Twenty two. That’s how many homes I’ve had. Ten in my first eighteen years, twelve since then, since getting married.
(Yes, I was married at eighteen. That’s a whole other story. Another time, okay?)
This house that we live in now is our longest run in one house – five years. I can’t imagine ever moving house again. I’ve got too many books, for one thing. For another, I relish the feeling of roots it’s given me. It’s not good to grow up moving house every couple of years. Not that I minded it at the time, and I’m not exactly complaining now, just noticing that it’s not the most stable kind of childhood.
The house of my childhood that we lived in for longest (four years) was also my favourite. It was in the very depths of the country, completely isolated, far from town life. I felt safe and free there, like I never did in town. I wanted to show you pictures of it, but it’s boarded up, gates padlocked, village deserted. A huge oil refinery looms over it, and long after we’d left, they bought up the entire village and re-homed everyone at a safe distance. For a long time you couldn’t even really visit the area – security guards patrolled and cameras swivelled to watch you drive down the road. But when we went back there last week, not only had the security gone, but the refinery have paid for some prettying up of the area.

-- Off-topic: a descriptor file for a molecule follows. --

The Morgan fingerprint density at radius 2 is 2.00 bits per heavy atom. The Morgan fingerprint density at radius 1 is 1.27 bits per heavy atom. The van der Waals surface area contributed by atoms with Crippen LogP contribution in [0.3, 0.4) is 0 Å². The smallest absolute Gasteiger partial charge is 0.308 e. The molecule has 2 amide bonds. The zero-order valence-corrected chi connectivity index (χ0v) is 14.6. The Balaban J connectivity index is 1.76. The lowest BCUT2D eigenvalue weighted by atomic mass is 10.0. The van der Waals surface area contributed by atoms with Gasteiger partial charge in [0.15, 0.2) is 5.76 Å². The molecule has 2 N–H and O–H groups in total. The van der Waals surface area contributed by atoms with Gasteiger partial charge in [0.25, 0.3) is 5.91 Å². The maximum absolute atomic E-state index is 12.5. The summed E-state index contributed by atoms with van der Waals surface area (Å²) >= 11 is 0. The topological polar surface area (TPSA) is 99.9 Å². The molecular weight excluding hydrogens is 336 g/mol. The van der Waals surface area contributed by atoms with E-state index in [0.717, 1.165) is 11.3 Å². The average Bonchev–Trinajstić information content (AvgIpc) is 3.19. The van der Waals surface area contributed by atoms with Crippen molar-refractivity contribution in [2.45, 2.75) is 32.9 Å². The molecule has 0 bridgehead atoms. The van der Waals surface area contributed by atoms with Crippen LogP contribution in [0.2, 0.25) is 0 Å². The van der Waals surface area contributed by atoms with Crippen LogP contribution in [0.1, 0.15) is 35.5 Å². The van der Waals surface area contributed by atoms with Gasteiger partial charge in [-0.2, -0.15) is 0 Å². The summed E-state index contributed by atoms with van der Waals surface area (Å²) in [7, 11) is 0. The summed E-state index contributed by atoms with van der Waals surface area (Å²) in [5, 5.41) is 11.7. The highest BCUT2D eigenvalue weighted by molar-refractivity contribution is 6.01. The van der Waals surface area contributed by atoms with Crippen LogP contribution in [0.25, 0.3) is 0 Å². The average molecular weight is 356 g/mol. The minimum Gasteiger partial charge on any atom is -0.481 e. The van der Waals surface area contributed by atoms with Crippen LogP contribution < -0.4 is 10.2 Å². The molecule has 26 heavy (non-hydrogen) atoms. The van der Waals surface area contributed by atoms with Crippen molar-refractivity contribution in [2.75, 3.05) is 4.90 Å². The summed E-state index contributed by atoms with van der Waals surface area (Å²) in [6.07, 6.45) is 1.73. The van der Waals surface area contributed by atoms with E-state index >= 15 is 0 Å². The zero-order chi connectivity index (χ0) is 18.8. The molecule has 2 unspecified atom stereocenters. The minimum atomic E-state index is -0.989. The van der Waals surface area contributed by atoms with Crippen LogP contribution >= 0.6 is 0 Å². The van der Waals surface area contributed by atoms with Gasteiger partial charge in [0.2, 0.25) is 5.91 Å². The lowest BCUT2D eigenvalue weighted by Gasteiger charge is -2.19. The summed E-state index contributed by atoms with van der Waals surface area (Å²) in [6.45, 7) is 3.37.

But the house is still locked up and likely to remain so. I peered through the gates, but everything was so overgrown and run-down that there really wasn’t much to see.
Oh well. I have my own little house in the country now. If I stay here long enough, maybe I can pretend that this has always been my home. It already feels that way. I like that feeling very much.